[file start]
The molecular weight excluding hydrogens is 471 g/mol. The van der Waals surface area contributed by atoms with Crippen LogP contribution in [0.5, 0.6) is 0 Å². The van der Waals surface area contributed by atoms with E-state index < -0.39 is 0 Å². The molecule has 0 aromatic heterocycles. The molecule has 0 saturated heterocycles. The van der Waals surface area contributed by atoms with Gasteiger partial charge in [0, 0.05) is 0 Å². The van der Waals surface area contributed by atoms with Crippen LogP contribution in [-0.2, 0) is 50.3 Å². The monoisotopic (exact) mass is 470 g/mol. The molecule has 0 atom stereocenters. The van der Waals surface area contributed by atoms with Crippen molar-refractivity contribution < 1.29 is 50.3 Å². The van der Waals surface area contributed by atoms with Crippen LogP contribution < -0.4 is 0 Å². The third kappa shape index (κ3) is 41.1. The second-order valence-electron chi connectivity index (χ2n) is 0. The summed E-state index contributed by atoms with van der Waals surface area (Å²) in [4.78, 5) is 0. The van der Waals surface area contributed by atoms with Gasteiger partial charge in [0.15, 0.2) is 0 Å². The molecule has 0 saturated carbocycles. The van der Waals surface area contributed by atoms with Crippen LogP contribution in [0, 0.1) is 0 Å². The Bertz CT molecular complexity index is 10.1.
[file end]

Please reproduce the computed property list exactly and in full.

The molecular weight excluding hydrogens is 471 g/mol. The van der Waals surface area contributed by atoms with Crippen LogP contribution in [0.5, 0.6) is 0 Å². The van der Waals surface area contributed by atoms with E-state index < -0.39 is 0 Å². The molecule has 0 aromatic heterocycles. The molecule has 0 saturated heterocycles. The van der Waals surface area contributed by atoms with Gasteiger partial charge in [0, 0.05) is 0 Å². The van der Waals surface area contributed by atoms with Crippen LogP contribution in [-0.2, 0) is 50.3 Å². The monoisotopic (exact) mass is 470 g/mol. The molecule has 0 atom stereocenters. The van der Waals surface area contributed by atoms with Crippen molar-refractivity contribution < 1.29 is 50.3 Å². The van der Waals surface area contributed by atoms with Crippen LogP contribution < -0.4 is 0 Å². The third kappa shape index (κ3) is 41.1. The second-order valence-electron chi connectivity index (χ2n) is 0. The summed E-state index contributed by atoms with van der Waals surface area (Å²) in [4.78, 5) is 0. The van der Waals surface area contributed by atoms with Gasteiger partial charge in [0.15, 0.2) is 0 Å². The molecule has 0 saturated carbocycles. The van der Waals surface area contributed by atoms with Crippen LogP contribution in [0, 0.1) is 0 Å². The Bertz CT molecular complexity index is 10.1.